Pélagie M. Beeson and Kindle Rising
Acquired dysgraphia refers to disorders of spelling or writing due to neurological damage in individuals with normal premorbid literacy skills. Dysgraphia can result from the disruption of central cognitive processes that also support spoken language and reading, so that spelling impairments frequently co-occur with aphasia and acquired alexia. The ability to produce written words can also be affected by damage to peripheral processes necessary to plan and execute the appropriate hand movements for letter generation or typing. In this chapter, we review the cognitive processes that support spelling and writing, and the characteristic dysgraphia syndromes that reflect differential impairment to specific central and peripheral components. We also review assessment procedures for writing and spelling that are structured to clarify the status of component processes and to guide rehabilitation planning. Treatment procedures and sequences are described with a focus on lexical-semantic, phonological, and interactive treatments. The nature and treatment of dysgraphia are illustrated by case examples of global dysgraphia, phonological dysgraphia, and surface dysgraphia.
Benjamin Margolin Rottman
This chapter provides an introduction to how humans learn and reason about multiple causal relations connected together in a causal structure. The first half of the chapter focuses on how people learn causal structures. The main topics involve learning from observations versus interventions, learning temporal versus atemporal causal structures, and learning the parameters of a causal structure including individual cause-effect strengths and how multiple causes combine to produce an effect. The second half of the chapter focuses on how individuals reason about the causal structure, such as making predictions about one variable given knowledge about other variables, once the structure has been learned. Some of the most important topics involve reasoning about observations versus interventions, how well people reason compared to normative models, and whether causal structure beliefs bias reasoning. In both sections the author highlights open empirical and theoretical questions.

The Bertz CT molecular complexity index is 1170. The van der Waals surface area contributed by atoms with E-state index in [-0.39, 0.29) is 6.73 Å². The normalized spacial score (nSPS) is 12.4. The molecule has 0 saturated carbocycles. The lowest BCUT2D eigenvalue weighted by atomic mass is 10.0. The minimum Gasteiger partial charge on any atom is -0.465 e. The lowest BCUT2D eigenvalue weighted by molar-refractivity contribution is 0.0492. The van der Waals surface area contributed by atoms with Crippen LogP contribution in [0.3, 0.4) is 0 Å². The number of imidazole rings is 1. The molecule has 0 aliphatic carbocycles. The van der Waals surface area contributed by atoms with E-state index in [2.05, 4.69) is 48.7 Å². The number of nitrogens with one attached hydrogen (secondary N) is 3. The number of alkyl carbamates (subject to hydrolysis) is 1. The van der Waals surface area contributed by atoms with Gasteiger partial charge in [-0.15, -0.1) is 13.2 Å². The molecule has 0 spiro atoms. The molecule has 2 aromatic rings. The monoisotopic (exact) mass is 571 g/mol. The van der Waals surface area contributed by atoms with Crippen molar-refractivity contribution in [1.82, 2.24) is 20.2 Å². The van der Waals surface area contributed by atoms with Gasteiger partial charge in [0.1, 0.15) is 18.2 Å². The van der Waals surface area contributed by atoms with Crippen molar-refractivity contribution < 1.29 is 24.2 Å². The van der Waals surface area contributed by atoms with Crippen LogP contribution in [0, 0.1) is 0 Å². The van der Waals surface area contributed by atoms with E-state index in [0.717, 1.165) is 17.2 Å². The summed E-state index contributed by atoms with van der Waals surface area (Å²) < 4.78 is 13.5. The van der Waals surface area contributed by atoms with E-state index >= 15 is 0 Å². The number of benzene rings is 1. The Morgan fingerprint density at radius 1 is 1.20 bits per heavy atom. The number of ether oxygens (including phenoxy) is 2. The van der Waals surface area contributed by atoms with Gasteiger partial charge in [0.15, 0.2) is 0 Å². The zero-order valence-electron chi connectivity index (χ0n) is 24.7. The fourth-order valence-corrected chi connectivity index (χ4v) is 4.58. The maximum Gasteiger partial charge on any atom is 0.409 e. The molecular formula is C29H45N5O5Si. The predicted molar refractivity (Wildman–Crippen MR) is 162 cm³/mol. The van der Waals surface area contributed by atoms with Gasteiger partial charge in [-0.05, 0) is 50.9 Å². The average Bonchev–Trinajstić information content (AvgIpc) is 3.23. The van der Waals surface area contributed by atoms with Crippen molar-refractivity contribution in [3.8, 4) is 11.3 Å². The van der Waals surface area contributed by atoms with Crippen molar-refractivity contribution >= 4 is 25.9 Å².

Deborah Chen Pichler and Elena Koulidobrova
Research interest in sign L21 sign acquisition is growing, fueled by dramatic increases in sign language learning (Welles, 2004). Researchers ask to what extent typical L2 patterns apply to hearing students learning an L2 in a new modality, or M2 (second modality)-L2 learners. M2 acquisition may pose unique challenges not observed in typical (unimodal) L2 acquisition. At the same time, co-speech gestures and emblems could potentially be exploited to facilitate M2-L2 acquisition of sign language. Additionally, examination of acquisition of a second signed language by individuals with a signed L1, or M1 (first modality)-L2 learners, provides further opportunity to test “typical” patterns of L2 acquisition that have been established almost exclusively on the basis of hearing spoken second-language acquisition. This chapter summarizes the small but growing literature on L2 sign acquisition for both M1 and M2 learners, exploring some of the intriguing research questions offered by L2 sign research.
Dario D. Salvucci
ACT-R is a computational cognitive architecture intended to represent and simulate human thoughts and behaviors. It posits a declarative knowledge base with an associated computational account of memory recall and decay, and a procedural knowledge base with condition-action production rules representing procedural skill in performing task actions. By developing computational models using ACT-R, researchers can more rigorously explore the workings of the mind by predicting cognitive, perceptual, and motor behavior, and by comparing this behavior quantitatively to human behavior in the same tasks. ACT-R can also be used to generate quantitative predictions of behavior (e.g., on a human-computer interface) and infer a person’s underlying cognitive state for the duration of a task. ACT-R has played a central role in many research and applied efforts and now serves as a central repository of cognitive theory to which a community of cognitive researchers can contribute and from which they can benefit.